Professional Development Opinion

Want To Know What’s Wrong With Averages?

By Starr Sackstein — January 03, 2016 3 min read
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Although playing the averages is a safe way of getting to the middle, it isn’t an effective way of showing student learning.

There are just too many varieties of combinations that end up equalling the same thing.

Can you see what the issue would be here?

Consult the image to the left. Three different students with a variety of “test scores”. Each of the tests are attempting to show student learning of different content and skills. What the parent and student see on the report card is exactly the same despite the discrepancies in the profiles.

So the communication is misleading at best and confusing at worst.

If “grades” are supposed to inform about learning, it can be agreed that the above is not very useful.

Learners are constantly progressing and our method of communicating that process is often inadequate, especially the practice of averaging. When we grade students and lay those stagnant, moment to moment scores in a a grade book and then add them together and divide, we are losing precision data with every calculation.

Students need to be assessed regularly on a formative basis, provided with specific feedback and strategies to encourage growth. If possible, no scores should be assigned to quantify that learning as the grade itself is imprecise measure. Standards based grading gets closer to accurate as students can be provided levels of mastery based on specific standards, but this too is extremely subjective although less misleading.

As we continue to progress into the 21st century, we need to re-evaluate the way we assess students getting rid of any practice that doesn’t serve their learning.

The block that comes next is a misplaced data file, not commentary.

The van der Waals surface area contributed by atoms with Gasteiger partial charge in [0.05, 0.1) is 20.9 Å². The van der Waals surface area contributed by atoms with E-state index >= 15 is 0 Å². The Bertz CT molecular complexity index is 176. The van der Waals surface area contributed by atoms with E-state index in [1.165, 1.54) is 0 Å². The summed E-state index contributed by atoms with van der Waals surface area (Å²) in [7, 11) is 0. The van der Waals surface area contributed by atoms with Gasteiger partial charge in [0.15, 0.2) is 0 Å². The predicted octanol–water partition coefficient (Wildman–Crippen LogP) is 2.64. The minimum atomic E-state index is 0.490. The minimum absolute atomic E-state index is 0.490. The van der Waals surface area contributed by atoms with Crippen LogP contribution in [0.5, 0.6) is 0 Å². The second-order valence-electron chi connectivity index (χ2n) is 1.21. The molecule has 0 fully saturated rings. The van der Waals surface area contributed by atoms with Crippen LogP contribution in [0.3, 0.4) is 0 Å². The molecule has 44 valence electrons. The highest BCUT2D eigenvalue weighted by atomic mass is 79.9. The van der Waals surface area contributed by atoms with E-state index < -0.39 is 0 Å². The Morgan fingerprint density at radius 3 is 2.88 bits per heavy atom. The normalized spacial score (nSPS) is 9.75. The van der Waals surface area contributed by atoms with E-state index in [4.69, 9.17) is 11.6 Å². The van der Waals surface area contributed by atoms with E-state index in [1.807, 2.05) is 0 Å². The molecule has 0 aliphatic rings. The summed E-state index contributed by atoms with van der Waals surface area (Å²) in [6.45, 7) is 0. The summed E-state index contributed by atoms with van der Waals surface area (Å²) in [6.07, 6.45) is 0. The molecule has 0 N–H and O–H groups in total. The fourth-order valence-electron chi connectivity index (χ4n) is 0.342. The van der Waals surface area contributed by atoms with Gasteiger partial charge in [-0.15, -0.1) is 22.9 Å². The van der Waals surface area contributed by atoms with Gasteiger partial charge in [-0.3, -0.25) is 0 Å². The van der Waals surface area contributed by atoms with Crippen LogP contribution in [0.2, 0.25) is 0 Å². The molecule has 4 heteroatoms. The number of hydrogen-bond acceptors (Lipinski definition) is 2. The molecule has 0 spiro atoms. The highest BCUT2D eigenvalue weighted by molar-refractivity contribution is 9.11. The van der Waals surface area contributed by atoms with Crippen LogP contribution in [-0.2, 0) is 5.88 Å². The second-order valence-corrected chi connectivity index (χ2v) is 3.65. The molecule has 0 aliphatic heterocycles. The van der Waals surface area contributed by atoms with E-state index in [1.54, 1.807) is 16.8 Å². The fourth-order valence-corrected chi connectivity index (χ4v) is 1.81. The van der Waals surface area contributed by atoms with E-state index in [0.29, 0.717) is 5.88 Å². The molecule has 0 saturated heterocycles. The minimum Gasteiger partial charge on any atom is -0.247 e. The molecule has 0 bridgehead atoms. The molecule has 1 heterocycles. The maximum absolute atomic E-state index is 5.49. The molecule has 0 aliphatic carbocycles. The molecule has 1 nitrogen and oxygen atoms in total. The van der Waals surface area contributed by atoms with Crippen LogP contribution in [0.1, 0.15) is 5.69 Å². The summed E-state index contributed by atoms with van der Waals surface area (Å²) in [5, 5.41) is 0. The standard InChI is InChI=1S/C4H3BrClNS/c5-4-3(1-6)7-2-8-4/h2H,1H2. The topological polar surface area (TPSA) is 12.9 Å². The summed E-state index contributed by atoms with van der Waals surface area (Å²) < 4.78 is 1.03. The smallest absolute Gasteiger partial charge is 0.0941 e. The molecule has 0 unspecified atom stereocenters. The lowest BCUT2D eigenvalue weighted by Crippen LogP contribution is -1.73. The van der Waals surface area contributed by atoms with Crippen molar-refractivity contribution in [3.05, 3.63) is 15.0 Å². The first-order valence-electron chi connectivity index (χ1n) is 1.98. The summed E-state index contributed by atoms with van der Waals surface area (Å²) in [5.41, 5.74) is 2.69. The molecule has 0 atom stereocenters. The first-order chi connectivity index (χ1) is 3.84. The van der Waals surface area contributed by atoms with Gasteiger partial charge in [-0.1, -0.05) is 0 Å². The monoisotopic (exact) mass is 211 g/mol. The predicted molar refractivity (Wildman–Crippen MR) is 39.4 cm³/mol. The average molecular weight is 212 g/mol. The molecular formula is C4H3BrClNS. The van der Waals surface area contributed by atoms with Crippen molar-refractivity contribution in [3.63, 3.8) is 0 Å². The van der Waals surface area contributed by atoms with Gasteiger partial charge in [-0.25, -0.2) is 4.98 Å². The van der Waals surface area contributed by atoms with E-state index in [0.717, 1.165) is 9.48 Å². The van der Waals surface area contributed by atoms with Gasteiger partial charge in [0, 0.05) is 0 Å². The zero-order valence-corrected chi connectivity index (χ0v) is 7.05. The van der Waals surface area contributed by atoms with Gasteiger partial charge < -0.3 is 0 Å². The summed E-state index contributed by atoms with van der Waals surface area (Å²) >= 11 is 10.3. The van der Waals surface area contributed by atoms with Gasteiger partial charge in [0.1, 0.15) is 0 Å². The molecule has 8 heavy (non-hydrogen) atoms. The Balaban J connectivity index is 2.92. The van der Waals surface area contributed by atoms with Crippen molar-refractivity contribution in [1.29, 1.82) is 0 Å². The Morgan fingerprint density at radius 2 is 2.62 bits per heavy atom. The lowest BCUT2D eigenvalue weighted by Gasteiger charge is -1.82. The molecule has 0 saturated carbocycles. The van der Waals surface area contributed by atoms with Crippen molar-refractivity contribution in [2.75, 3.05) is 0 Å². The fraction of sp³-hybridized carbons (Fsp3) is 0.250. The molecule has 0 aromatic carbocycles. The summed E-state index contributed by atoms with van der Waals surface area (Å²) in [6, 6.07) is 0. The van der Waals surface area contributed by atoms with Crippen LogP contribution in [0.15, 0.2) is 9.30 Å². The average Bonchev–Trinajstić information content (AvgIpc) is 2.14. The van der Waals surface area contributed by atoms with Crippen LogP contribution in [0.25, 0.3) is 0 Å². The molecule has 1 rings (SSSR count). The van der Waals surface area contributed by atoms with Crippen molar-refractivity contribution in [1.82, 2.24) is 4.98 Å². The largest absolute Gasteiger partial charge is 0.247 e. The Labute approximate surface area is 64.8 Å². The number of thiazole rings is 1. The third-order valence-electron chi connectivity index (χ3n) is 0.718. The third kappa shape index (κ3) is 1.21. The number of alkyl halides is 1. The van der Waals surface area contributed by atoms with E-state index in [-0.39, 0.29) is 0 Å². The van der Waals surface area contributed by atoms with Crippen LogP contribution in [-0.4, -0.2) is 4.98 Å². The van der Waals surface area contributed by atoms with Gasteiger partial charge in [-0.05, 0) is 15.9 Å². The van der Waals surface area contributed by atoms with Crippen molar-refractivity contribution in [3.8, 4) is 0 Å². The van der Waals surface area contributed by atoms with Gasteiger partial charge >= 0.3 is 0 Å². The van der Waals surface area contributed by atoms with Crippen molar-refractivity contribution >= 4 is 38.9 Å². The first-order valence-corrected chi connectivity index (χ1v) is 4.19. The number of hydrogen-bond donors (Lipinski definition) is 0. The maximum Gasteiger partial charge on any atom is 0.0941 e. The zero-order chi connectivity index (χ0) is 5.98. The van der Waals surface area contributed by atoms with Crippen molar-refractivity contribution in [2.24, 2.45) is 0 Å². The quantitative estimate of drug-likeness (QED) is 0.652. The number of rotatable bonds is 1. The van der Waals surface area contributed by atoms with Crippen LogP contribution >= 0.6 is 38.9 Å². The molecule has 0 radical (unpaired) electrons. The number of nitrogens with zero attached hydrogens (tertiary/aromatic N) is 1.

Although many systems may not be ready to give up grades completely, there are ways to make the assessing practices more aligned with actual student growth and then communicate it a more genuine and productive way.

Consider using a decaying average rather than a regular one that takes the most recent iteration of the learning of a standard and places more weight upon it. Is it really fair or accurate to average in a student’s first attempt at learning something in with the last? Most people don’t do anything perfectly the first time and using that data can skew what a learner knows from the jump.

Another challenge is the ever changing nature of progress. Report cards take a moment in time and share data that is no longer relevant by the time the student receives the document. Using online communication systems help to avoid this challenge. If teachers input data on a regular basis, the feedback is up to data and accurate. The learner knows how well he or she is doing and so does the parent. If these systems are in place, what is the need or purpose of a report card at the end of a semester? It seems a little antiquated in practice.

Students also need an opportunity to be a part of this process. One great way to help add their voice in is through reflection and self-assessment. Learners can be taught what to look for to evaluate their own growth based on goals they create. The teacher then works as a facilitator in that continued growth process providing specific strategies for what students are working on.

If we turn assessment into a conversation rather than a separate terminal events, we can create a profile of a learner that is more precise and meaningful to everyone involved. In Hacking Assessment: 10 Tips for Going Gradeless in a Traditional Grades School, I help teachers improve their assessment practices to improve learning wherever they are in the process.

One thing you can do tomorrow is give up averaging. This practice hurts students and doesn’t satisfy the burden of genuine communication between parents and schools about student learning.

What will you do today to improve assessment practices in your classroom? School? Community? Please share

The opinions expressed in Work in Progress are strictly those of the author(s) and do not reflect the opinions or endorsement of Editorial Projects in Education, or any of its publications.